The case is different this year. In January, Blantyre Blue offices made K8.1 million, in February K6.7 million, while in March the figure rose to K8 million. Things are not good, said employees.
In January 2009, Blue Blantyre had 13 workers. Six have lost their work in the wake of government’s decision.
Blue Financial Services was clearly affected by government’s decision, as evidenced by the fact that the company was failing to offer the house it promised in a ‘Win a House’ Promotion. The promotion took place in late 2008, with the company promising to build a house for the winner in Salima, a Central Malawi Lakeshore district.
When a Lilongwe woman won, the company had no funds, and started negotiating for a new deal: it wanted to pay cash, instead of the house.
Blue officials, however, said the delays were because they wanted their officials from South Africa to attend the hand over ceremony.
It took the efforts of the Malawi Lotteries Board, the body mandated to regulate promotional competitions, to intervene. NLB Operations Manager, Ofwa Alide, worked over-time to make sure that Blue paid.
As it is, Blue’s line of work is on the road back to normal, before government’s decision. Investors would, however, kill a fortune if they include non-permanent employees- so long as there are proper loan repayment mechanisms.
The Reserve Bank governor and Chief Secretary to the President have control over the operations of financial services. For RBM, the role is direct while the Chief Secretary does so through government directives.
Overall, it has not been a good time for financial service providers. What with RBM’s decision to close Foreign Exchange Bureaus, initiate new mechanisms for authorized dealer banks, low import cover, and a neck-breaking global financial crisis from whose effects Malawi is still reeling?
There is sunshine, however, and this is one area to invest. Only that borrowers/operators should not depend on one sector of employees but diversify.



1. Revised minimum capital requirement
The RBM revised minimum paid up capital for banks and other financial institutions (leasing companies and discount houses) to K850.0 million and K250.0 million respectively. Therefore, all existing banks and other financial institutions whose paid up capital was less than K850.0 million and K250.0 million respectively are required to meet this new requirement which took effect on 1 January 2009 and exiting banking institutions were given a moratorium of 18 months from the effective date.

2. Credit Referencing
In a bid to improve credit risk assessment and preparation towards Basle II, banks, Bankers Association of Malawi and RBM have joined hands towards introduction of a credit reference unit. Efforts have been made towards endaging a service provider and drafting the enabling law. The Bill awaits enactment by Parliament.

3. Risk Based Supervision (RBS)
Pursuant to adoption of RBS by the RBM in 2007, the bank reviewed Risk Management Programmes (RMPs) from banks, held walk through presentations on RMPs by banks, conducted bank-wide presentations to give feed back to banks on generic observations on their submissions, conducted pilot risk based examinations, drafted the RBS examination manual and officially launched RBS on 9th January 2009. The RBM also issued guidelines on effective RMPs preparation.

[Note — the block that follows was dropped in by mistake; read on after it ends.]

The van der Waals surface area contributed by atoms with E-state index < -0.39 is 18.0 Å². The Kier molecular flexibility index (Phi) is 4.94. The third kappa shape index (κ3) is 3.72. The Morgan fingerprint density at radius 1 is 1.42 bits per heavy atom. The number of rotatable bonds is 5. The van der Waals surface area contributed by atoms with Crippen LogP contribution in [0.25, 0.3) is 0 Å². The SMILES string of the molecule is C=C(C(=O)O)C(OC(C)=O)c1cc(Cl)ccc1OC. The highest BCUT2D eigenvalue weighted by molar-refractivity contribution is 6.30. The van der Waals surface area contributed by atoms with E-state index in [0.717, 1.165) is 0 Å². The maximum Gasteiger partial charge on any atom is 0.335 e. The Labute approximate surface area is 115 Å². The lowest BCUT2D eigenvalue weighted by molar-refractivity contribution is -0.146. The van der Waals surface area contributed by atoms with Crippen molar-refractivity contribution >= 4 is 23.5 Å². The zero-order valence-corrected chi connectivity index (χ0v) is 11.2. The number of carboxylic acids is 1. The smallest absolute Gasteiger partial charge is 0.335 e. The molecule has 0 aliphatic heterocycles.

4. Anti-Money Laundering and Combating of Terrorism (AML/CFT)
There have been several anti-money laundering and combating the financing of terrorism (AML/CFT) developments in the Reserve Bank of Malawi. The Reserve Bank of Malawi through Bank Supervision Department issued a Customer Due Diligence Directive (CDD Directive) in 2005 under the Banking Act. The Directive requires the banks to, inter-alia, appoint Anti-Money Laundering Compliance Officers, put in place Know Your Customer (KYC) policies and report any suspicious transactions to the Reserve Bank of Malawi. With the enactment of the Money Laundering, Proceeds of Serious Crime and Terrorist Financing Act, 2006 (ML & TF Act), the obligations placed on the banks through the Directive have been amplified.

In May this year considering the enormous task of monitoring AML/CFT compliance in the financial sector, the Reserve Bank through Bank Supervision Department created a separate section within the department to monitor compliance with AML/CFT obligations placed on the banks through the CDD Directive and the AML/CFT Act.

As at end December 2008, the banking sector comprised eleven banks. These are National Bank of Malawi, Standard Bank Limited, First Merchant Bank Limited, NBS Bank Limited, INDEbank Limited, NEDBANK Malawi Limited, Malawi Savings Bank Limited, Opportunity International Bank of Malawi Limited, ECOBANK (formerly Loita Bank), FDH Bank Limited and International Commercial Bank (ICB). FDH Bank and ICB were licensed in 2008. In addition, First Merchant Bank owns a subsidiary, Leasing and Finance Company.

It is not correct that RBM changed the rules on appointment of directors.
In approving appointments for commercial bank directors, the RBM is guided by the Banking Act (1989), Directive on Appointment of New Directors and Senior Management Officials (issued in March 2006) and International Standards pertaining to Fit and Proper Test for Directors embedded in the Core Principles for Effective Supervision.
In May 2009, all banks, discount houses and the leasing company were issued with a circular letter requesting them to regularize positions of any directors, and senior management officials who were already in those positions when the Directive was issued and were not vetted under the said Directive. Financial institutions were given 12 months from May 2009 to fully comply with the requirements of the Directive.

It is normal that after a thorough assessment, the Bank rejects names of persons proposed as directors of commercial banks who fail to pass the fit and proper test. Their side is heard from the information submitted by their banks. We are however not able to provide you will details and number of those rejected.